Tarek Sammakia is a Professor of Chemistry at the University of Colorado at Boulder where he teaches organic chemistry to undergraduate and graduate students. He received his Ph.D. from Yale University and carried out postdoctoral research at Harvard University. He has received several national awards for his work in synthetic and mechanistic organic chemistry.

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Thinkwell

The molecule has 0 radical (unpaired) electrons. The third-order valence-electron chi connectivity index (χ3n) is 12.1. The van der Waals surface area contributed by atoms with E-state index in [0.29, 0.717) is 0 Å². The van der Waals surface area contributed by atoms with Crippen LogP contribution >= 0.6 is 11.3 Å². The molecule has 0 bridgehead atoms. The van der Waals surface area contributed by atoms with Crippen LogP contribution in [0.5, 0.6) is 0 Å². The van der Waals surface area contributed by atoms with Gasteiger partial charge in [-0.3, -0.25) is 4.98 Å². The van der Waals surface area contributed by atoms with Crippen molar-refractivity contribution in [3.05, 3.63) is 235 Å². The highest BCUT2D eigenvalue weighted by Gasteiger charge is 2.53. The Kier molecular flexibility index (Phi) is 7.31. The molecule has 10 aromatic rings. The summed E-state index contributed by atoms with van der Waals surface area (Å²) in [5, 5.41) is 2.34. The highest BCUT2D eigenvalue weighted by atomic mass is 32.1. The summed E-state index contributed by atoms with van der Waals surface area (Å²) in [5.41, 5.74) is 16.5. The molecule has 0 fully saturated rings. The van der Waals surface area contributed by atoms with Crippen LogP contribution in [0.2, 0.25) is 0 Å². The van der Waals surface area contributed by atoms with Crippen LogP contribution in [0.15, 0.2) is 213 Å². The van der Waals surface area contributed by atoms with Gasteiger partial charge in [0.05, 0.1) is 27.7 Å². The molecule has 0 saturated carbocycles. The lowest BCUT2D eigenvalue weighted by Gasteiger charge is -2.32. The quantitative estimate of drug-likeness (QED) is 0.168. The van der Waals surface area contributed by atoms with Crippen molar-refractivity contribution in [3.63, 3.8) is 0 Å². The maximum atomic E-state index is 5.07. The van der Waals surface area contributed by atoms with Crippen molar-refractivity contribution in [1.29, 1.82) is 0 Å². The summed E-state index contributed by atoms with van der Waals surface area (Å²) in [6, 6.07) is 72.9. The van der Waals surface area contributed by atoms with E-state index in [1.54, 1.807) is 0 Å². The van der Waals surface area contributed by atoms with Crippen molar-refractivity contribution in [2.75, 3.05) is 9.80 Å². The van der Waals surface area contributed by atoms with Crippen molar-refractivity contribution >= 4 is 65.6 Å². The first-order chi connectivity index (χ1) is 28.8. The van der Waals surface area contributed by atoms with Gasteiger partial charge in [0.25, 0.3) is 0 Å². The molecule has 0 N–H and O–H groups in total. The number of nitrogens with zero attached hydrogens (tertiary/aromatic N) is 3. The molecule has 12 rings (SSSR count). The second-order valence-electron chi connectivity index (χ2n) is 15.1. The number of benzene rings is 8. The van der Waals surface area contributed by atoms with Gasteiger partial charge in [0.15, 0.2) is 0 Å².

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As chemists, it's going to be really important for us to understand whether a chemical reaction is spontaneous or not. That tells us whether at least it has the potential to occur. It doesn't tell us anything about rate, but it tells us if the reaction could occur, at least, given enough time.
Now, as we saw with the second law of thermodynamics, what determines whether something will be spontaneous or not is entropy - the entropy of the universe. A spontaneous process must be accompanied by an increase in the entropy of the universe, if it's a real process at least.